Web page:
Holden to cease manufacturing in Australia

The company has cited the strength of the Australian dollar, high cost of production and the small size and competitiveness of the local market.

The company has cited the strength of the Australian dollar, high cost of production and the small size and competitiveness of the local market.

Former Australian Prime Minister Ben Chifley launching the iconic Holden 48-215 FX in 1948. (Credit: Holden)

Holden will cease manufacturing cars in Australia by the end of 2017, Detroit-based parent company General Motors has announced. Around 2900 workers will lose their jobs — 1600 from the South Australian manufacturing plant and 1300 from Victoria.

GM Holden managing director Mark Devereux announced the closure in a statement, just before announcing the impending closure to the South Australian workers.

"This has been a difficult decision given Holden's long and proud history of building vehicles in Australia," he said. "We are dedicated to working with our teams, unions and the local communities, along with the federal and state governments, to support our people."

The move comes amid a Productivity Commission inquiry into car industry subsidies, announced in late October, charged with determining whether to increase taxpayer support to the local industry or to reduce it by AU$500 million.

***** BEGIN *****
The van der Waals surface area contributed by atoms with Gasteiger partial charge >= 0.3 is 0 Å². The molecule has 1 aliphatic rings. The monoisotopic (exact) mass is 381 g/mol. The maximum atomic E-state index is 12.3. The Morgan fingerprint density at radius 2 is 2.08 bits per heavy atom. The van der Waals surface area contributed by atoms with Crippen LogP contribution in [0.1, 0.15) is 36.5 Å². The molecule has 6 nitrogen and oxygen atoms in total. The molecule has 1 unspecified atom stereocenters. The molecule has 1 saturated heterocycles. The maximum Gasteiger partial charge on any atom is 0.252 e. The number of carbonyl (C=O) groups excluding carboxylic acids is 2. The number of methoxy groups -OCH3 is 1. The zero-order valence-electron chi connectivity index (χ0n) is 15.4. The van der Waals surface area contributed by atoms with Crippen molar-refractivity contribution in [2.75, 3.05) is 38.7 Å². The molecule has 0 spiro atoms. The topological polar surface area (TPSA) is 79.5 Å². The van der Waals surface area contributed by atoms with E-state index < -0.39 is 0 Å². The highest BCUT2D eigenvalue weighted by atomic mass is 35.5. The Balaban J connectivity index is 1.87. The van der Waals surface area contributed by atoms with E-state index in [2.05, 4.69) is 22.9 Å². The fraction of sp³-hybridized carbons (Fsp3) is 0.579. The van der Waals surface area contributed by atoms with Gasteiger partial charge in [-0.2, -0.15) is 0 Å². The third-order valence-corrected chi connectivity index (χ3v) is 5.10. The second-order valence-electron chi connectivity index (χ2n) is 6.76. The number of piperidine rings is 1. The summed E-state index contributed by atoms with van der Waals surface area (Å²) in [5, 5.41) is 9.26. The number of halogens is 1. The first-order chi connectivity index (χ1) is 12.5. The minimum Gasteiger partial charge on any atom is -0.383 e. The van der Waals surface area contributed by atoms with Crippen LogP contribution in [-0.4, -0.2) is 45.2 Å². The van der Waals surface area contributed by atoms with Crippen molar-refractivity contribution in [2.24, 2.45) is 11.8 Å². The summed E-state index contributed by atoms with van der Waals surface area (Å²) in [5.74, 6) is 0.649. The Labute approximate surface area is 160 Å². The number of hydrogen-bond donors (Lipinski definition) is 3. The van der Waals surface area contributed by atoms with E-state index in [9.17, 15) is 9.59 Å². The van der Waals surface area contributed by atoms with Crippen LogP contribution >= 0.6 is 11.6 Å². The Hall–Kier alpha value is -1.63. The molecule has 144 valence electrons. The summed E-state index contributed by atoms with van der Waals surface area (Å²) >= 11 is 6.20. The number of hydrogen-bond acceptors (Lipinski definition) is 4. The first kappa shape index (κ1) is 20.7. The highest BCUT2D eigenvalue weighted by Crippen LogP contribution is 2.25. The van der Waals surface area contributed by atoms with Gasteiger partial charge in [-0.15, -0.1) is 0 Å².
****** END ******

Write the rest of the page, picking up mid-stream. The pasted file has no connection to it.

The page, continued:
General Motors CEO Dan Akerson cited an unstable market as well as a high cost of production as the reasons for the closure. "The decision to end manufacturing in Australia reflects the perfect storm of negative influences the automotive industry faces in the country, including the sustained strength of the Australian dollar, high cost of production, small domestic market and arguably the most competitive and fragmented auto market in the world," he said.

Holden will maintain a "significant" presence in Australia beyond 2017, the company averred, including Holden dealerships, a national sales company, a national parts distribution centre and a global design studio.

"GM remains committed to the automotive industry in Australia and New Zealand. We recognise the need for change and understand the government's point of view. Moving forward, our business model will change significantly; however, GM Holden will remain an integral part of its communities and an important employer both directly and through our dealers," Devereux said.

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About the author

Michelle Starr is the tiger force at the core of all things. She also writes about cool stuff and apps as CNET Australia's Crave editor. But mostly the tiger force thing.

 

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